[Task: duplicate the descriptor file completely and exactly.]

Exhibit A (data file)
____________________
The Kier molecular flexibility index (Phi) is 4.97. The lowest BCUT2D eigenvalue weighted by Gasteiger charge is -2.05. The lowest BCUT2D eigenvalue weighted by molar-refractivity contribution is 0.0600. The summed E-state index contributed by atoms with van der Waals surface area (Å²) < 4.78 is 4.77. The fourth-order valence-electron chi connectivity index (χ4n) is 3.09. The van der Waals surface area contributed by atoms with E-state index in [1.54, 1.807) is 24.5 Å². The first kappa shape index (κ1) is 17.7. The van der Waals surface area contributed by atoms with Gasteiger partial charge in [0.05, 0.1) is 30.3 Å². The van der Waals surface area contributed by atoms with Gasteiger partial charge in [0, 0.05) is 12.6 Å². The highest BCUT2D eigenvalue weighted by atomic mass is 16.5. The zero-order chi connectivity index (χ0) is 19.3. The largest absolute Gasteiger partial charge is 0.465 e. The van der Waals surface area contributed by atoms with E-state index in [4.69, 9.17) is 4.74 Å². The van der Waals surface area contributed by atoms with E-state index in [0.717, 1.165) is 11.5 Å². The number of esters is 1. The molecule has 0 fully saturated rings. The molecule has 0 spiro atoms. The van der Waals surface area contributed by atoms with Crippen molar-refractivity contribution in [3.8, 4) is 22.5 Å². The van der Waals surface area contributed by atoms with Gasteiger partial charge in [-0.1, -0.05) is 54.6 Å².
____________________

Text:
The Kier molecular flexibility index (Phi) is 4.97. The lowest BCUT2D eigenvalue weighted by Gasteiger charge is -2.05. The lowest BCUT2D eigenvalue weighted by molar-refractivity contribution is 0.0600. The summed E-state index contributed by atoms with van der Waals surface area (Å²) < 4.78 is 4.77. The fourth-order valence-electron chi connectivity index (χ4n) is 3.09. The van der Waals surface area contributed by atoms with E-state index in [1.54, 1.807) is 24.5 Å². The first kappa shape index (κ1) is 17.7. The van der Waals surface area contributed by atoms with Gasteiger partial charge in [0.05, 0.1) is 30.3 Å². The van der Waals surface area contributed by atoms with Gasteiger partial charge in [0, 0.05) is 12.6 Å². The highest BCUT2D eigenvalue weighted by atomic mass is 16.5. The zero-order chi connectivity index (χ0) is 19.3. The largest absolute Gasteiger partial charge is 0.465 e. The van der Waals surface area contributed by atoms with E-state index in [4.69, 9.17) is 4.74 Å². The van der Waals surface area contributed by atoms with E-state index in [0.717, 1.165) is 11.5 Å². The number of esters is 1. The molecule has 0 fully saturated rings. The molecule has 0 spiro atoms. The van der Waals surface area contributed by atoms with Crippen molar-refractivity contribution in [3.8, 4) is 22.5 Å². The van der Waals surface area contributed by atoms with Gasteiger partial charge in [-0.1, -0.05) is 54.6 Å².